Six ways to help bees

This "bee float" was created by members of the bee club in Hood River, Oregon. Their goal was to help build awarness of the need to help bees.

Help bees so they can help you.

Anything you can do to help bees helps people.

  • Bees are responsible for pollinating roughly 35 percent of the foods we eat and 85 percent of all flowering plants. This means that without bees, we wouldn’t be eating very well, and we certainly wouldn’t be enjoying the beauty of seeing flowers in our gardens.
  • Sadly, due to a variety of factors, bees are dying off at an alarming rate. Lots of effort is focused now on the part of scientists and others, to understand why this is happening.  What’s been learned so far points to three main culprits:  1) Loss of bee habitat, 2) Overuse and misuse of pesticides and herbicides, and 3) Recently introduced diseases that affect honey bees in particular.

Here are six things you can do.

Your starter list for helping bees … get creative!


Transform your grass lawn into an eco lawn.

An eco lawn typically contains a mix of grasses and flowers. The type of eco lawn that’s best, varies based on factors such as: What part of the country you live in; the amount of shade or sun you might get; the amount of rain you get in your area. Consulting with your local providers of eco lawns can help you decide what type of lawn is best for you.


Include more flowering plants in your yard.

This is pretty easy to do, and it doesn’t have to cost a lot of money. Plus, adding more color in your yard helps might help to bring a little more joy into your life.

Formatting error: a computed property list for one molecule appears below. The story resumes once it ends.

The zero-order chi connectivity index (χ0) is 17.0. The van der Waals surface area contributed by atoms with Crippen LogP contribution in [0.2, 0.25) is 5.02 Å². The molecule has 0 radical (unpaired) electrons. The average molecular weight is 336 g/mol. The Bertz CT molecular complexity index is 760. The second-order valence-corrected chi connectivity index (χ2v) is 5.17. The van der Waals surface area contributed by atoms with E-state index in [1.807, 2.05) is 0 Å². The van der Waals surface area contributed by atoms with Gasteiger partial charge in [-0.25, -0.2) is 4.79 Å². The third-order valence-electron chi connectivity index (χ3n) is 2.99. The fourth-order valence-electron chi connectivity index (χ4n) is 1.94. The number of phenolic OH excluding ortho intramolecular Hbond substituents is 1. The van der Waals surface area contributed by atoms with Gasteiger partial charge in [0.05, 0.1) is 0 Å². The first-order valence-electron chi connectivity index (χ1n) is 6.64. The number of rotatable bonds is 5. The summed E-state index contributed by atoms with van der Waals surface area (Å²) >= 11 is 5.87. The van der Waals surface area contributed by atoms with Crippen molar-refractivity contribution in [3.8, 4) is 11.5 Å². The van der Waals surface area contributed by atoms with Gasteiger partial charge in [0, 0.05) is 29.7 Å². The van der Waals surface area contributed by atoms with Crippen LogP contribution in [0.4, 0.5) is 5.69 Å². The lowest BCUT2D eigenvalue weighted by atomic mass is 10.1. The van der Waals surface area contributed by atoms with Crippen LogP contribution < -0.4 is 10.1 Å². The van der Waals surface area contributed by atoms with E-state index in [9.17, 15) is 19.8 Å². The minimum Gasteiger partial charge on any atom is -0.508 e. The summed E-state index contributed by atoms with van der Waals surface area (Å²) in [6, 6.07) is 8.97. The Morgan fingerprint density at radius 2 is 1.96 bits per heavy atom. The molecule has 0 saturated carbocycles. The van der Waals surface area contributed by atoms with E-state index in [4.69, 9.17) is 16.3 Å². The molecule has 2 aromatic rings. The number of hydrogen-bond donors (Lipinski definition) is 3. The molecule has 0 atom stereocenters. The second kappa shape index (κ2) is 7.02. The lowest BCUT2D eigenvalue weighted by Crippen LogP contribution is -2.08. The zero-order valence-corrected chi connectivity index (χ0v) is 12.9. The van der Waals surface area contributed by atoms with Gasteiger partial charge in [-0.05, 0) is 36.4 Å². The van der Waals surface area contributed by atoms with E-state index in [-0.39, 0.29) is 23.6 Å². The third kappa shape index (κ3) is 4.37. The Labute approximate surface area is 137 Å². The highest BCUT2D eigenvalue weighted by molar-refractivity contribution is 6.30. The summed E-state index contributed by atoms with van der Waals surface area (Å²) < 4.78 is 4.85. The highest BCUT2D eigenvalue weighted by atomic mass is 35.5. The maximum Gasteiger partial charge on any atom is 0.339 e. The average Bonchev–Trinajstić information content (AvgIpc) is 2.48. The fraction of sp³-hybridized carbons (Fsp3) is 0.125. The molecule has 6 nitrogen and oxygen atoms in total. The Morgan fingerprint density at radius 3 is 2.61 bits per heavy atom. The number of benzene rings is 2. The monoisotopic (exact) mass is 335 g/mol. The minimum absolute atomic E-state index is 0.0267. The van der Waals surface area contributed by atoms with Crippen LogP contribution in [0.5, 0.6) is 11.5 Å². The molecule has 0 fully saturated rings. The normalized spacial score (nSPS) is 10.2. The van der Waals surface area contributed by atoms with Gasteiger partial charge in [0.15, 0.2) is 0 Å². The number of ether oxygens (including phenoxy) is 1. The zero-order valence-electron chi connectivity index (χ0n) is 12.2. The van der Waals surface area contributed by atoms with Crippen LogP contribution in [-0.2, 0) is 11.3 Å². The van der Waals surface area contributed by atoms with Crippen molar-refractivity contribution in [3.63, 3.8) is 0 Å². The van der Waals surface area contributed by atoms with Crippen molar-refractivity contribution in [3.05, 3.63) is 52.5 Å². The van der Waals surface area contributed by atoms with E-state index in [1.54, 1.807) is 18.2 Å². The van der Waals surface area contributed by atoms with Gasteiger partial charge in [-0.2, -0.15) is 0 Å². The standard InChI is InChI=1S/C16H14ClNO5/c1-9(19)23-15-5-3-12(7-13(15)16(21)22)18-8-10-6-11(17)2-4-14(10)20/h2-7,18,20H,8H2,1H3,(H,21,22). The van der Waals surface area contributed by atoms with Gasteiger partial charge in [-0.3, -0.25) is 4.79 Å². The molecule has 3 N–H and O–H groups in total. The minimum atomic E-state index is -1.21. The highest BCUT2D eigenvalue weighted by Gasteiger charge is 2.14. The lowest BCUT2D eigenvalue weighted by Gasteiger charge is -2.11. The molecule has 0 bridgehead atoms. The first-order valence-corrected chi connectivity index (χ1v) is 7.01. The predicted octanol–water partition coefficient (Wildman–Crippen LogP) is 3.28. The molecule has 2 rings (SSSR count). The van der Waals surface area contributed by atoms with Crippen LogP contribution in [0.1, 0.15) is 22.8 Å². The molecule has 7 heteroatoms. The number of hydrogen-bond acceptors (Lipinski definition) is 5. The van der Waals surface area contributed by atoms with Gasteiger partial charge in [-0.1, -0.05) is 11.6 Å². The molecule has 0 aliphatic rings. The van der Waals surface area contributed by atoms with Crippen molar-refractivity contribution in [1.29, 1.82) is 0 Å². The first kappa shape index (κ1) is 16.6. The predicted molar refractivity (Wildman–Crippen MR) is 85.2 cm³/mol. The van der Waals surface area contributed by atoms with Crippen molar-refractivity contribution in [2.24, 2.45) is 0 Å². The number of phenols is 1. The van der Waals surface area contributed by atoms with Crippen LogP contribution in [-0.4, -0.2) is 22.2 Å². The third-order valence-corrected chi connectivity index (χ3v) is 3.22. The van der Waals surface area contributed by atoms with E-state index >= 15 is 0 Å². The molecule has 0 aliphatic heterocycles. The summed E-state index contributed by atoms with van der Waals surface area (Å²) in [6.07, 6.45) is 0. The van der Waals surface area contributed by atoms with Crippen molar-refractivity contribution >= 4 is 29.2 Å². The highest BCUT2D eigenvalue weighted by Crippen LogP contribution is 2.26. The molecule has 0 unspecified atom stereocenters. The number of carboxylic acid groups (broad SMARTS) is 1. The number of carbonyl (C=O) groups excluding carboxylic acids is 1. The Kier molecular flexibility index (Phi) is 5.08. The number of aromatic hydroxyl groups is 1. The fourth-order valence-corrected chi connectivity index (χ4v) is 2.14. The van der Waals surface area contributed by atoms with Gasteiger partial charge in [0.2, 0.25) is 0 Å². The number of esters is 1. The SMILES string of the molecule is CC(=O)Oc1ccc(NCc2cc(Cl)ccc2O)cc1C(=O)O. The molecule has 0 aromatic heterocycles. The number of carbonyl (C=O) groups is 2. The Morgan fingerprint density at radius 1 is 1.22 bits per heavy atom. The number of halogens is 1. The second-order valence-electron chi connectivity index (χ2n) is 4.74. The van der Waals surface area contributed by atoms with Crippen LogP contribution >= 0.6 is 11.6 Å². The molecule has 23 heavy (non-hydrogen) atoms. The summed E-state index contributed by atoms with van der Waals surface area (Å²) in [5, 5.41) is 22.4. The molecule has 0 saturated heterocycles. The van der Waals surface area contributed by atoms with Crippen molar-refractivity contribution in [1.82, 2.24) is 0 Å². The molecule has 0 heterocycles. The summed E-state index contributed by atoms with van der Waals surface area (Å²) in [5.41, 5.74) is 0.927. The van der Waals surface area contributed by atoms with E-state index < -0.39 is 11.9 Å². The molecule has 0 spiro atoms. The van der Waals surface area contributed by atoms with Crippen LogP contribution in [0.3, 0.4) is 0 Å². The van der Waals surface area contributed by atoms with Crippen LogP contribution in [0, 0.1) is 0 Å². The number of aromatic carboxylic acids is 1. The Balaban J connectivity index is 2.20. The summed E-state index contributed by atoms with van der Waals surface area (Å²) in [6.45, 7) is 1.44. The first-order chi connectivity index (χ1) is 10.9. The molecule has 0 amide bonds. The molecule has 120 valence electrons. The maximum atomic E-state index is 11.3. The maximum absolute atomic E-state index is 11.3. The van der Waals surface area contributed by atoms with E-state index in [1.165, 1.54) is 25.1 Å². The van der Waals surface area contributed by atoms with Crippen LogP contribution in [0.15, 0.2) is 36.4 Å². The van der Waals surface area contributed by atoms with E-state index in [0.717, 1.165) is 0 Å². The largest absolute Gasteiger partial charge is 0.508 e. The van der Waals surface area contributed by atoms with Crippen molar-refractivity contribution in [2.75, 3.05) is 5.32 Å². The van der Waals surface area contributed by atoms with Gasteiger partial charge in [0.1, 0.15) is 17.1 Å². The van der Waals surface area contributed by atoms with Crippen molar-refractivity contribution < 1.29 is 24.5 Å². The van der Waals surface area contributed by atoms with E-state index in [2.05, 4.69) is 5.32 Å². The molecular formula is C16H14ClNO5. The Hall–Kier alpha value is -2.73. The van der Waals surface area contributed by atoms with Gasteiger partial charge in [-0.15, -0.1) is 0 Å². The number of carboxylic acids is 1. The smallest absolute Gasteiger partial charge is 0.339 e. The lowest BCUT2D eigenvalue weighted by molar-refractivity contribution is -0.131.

Add a bee watering feature in your garden.

Bees, just like any other animal, need a lot of water to keep them hydrated. Unlike in your birdbath, you’ll need to add a bunch of small flat pebbles in your “bee bath” in order to give the bees something to stand on when they take a drink. Otherwise they might fall in and drown.


Discuss helping bees in the clubs or organizations you belong to.

Some examples of what you can do in different types of clubs you might belong to include:

  • In a garden club: Get a project going that focuses on restoring native habitat in your area, for the purpose of attracting pollinators of all types … in particular, native bees, honey bees, butterflies.
  • At a summer camp for kids: Put together activities that involve kids learning about different types of bees.
  • For a business/commerce club: Organize a project to identify how commerce in your area might be improved if there were more bees.


Avoid using pesticides.

Pesticides don’t just kill “bad” insects, they kill “good” insects such as bees as well. If you must use pesticides, always read the labels carefully and only use as indicated.


Develop a “bee float” to include in a community parade.

Make lots of people aware of bees in a fun and visible way. Shown on this page is a picture of a bee float that was created for the Christmas Parade held yearly in Hood River, Oregon.

Learn more about what you can do to help bees…

We invite you to read more about how you can help bees by visiting other bee-related websites to which this website links, as well as the links below.

Links to related resources: Helping Bees

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